Russian tycoon Abramovich wins London court battle
LONDON (AP) — Self-exiled tycoon Boris Berezovsky lost his multibillion-dollar legal battle against a fellow Russian oligarch on Friday, with a British judge ruling that Roman Abramovich was the more truthful witness in their clash over vast oil wealth.
The case in London's High Court had sparked broad interest because of its focus on the two oligarchs' personal, as well as business, relationship in the chaotic days of post-Soviet Russia. The weeks of testimony included juicy details about both jet-setters' lifestyles — including yachts, vacations and spending on luxury goods.
Berezovsky, a former Kremlin power broker, had alleged that Abramovich, who he called his protege, had betrayed and intimidated him into selling his stakes in the Russian oil company Sibneft significantly beneath their value.
Abramovich had denied the allegations.
On Friday, Judge Elizabeth Gloster ruled the 66-year-old Berezovsky was not as reliable as a witness as the 45-year-old Abramovich, the billionaire owner of the Chelsea soccer club.
"The bottom line of my analysis of Mr Berezovsky's credibility is that he would have said almost anything to support his case ," Gloster said in her judgment.
On the contrary, the judge said she found "Abramovich to be a truthful, and on the whole reliable, witness."
Berezovsky, who appeared Friday in court, alleged blackmail and breach of contract and was seeking more than three billion pounds (US$4.8 billion) in damages.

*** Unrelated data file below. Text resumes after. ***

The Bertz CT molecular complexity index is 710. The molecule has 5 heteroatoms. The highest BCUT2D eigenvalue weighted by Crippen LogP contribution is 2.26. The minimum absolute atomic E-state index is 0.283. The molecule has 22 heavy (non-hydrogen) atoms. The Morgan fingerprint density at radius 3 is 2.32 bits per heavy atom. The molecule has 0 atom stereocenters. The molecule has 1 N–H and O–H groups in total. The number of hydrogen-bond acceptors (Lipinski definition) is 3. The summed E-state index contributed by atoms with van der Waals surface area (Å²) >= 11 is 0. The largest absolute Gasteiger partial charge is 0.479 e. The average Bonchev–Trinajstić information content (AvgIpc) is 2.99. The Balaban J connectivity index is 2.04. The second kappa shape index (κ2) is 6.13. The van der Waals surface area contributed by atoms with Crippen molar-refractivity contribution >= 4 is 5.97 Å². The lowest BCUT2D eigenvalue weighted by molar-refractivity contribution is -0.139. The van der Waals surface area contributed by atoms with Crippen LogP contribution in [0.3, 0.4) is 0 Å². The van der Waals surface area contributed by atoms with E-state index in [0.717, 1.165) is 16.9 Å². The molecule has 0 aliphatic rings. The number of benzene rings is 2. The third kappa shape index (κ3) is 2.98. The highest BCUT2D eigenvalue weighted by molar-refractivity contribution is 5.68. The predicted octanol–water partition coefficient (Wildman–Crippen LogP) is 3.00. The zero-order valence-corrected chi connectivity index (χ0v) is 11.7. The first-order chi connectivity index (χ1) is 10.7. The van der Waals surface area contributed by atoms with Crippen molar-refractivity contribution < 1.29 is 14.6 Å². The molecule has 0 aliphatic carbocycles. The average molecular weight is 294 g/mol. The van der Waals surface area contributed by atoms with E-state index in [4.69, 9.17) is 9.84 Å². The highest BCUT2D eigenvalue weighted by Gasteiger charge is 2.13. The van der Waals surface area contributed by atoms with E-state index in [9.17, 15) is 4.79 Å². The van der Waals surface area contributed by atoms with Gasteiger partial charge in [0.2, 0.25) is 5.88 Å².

Abramovich did not attend Friday's proceedings.
The two men were said to have become friends after meeting on a private cruise in the Caribbean, built a business empire together, but parted bitterly when their fortunes were reversed.
Berezovsky, a mathematician-turned-Mercedes dealer, amassed his wealth during Russia's privatization of state assets in the early 1990s. In return for backing former Russian President Boris Yeltsin, he gained powerful political connections and access to valuable assets at very low prices.
Berezovsky says he mentored the younger Abramovich, treated him like a son, and founded Sibneft with him and a third partner. Berezovsky claimed that the friendship faltered when he fell out with Russian leader Vladimir Putin, at which point Abramovich "intimidated" him into selling his Sibneft shares — causing him losses of almost US$6 billion.
Abramovich claims that Berezovsky was not his mentor and never owned the stakes — in fact, he argued that Berezovsky only had a political role in creating Sibneft and never "contributed a single cent" to acquiring or building up the company.
The Chelsea owner said he had already paid more than US$2.5 billion to Berezovsky for his services as his "political godfather" — a protector whose political influence helped him do business in Russia — and reluctantly funded Berezovsky's extravagant lifestyle of yachts and vacation homes because he feared retaliation.
The judge concluded that the deal between Abramovich and Berezovsky was that, in return for substantial cash payments to Berezovsky, Abramovich and Sibneft would enjoy Berezovsky's political patronage and influence, "which was indispensable to the construction of any major business in the conditions of the 1990s."
Gloster wrote that she "could not excuse the extent of Mr. Berezovsky's deviations from his previous case as presented in his pleadings and witness statements. His 'I blame my lawyers" excuse was not convincing. "
"Mr Berezovsky's evidence frequently could not be relied upon, where it differed from that of Mr Abramovich, or other witnesses. I regret to say that," she added.